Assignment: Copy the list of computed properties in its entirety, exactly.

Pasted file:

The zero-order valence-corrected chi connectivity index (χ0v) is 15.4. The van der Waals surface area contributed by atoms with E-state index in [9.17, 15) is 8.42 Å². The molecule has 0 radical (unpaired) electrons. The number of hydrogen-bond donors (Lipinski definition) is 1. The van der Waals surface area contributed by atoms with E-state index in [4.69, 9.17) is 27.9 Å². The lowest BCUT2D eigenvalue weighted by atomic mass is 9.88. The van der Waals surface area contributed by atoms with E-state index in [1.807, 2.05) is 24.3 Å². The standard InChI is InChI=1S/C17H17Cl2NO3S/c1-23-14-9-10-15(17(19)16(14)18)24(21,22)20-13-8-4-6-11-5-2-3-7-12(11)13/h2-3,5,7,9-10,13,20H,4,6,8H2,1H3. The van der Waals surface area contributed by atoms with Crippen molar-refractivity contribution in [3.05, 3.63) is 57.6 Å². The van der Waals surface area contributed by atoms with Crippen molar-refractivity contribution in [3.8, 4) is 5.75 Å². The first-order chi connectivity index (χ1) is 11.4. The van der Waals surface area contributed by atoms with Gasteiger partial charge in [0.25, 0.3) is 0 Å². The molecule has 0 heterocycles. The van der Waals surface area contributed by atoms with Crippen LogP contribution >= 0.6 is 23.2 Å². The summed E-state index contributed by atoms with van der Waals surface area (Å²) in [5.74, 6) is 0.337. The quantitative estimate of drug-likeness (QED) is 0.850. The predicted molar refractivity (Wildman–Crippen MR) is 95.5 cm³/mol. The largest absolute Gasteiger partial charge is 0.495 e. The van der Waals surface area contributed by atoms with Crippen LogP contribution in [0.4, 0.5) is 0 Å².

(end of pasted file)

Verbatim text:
The zero-order valence-corrected chi connectivity index (χ0v) is 15.4. The van der Waals surface area contributed by atoms with E-state index in [9.17, 15) is 8.42 Å². The molecule has 0 radical (unpaired) electrons. The number of hydrogen-bond donors (Lipinski definition) is 1. The van der Waals surface area contributed by atoms with E-state index in [4.69, 9.17) is 27.9 Å². The lowest BCUT2D eigenvalue weighted by atomic mass is 9.88. The van der Waals surface area contributed by atoms with E-state index in [1.807, 2.05) is 24.3 Å². The standard InChI is InChI=1S/C17H17Cl2NO3S/c1-23-14-9-10-15(17(19)16(14)18)24(21,22)20-13-8-4-6-11-5-2-3-7-12(11)13/h2-3,5,7,9-10,13,20H,4,6,8H2,1H3. The van der Waals surface area contributed by atoms with Crippen molar-refractivity contribution in [3.05, 3.63) is 57.6 Å². The van der Waals surface area contributed by atoms with Crippen molar-refractivity contribution in [3.8, 4) is 5.75 Å². The first-order chi connectivity index (χ1) is 11.4. The van der Waals surface area contributed by atoms with Gasteiger partial charge in [0.25, 0.3) is 0 Å². The molecule has 0 heterocycles. The van der Waals surface area contributed by atoms with Crippen LogP contribution >= 0.6 is 23.2 Å². The summed E-state index contributed by atoms with van der Waals surface area (Å²) in [5.74, 6) is 0.337. The quantitative estimate of drug-likeness (QED) is 0.850. The predicted molar refractivity (Wildman–Crippen MR) is 95.5 cm³/mol. The largest absolute Gasteiger partial charge is 0.495 e. The van der Waals surface area contributed by atoms with Crippen LogP contribution in [0.4, 0.5) is 0 Å².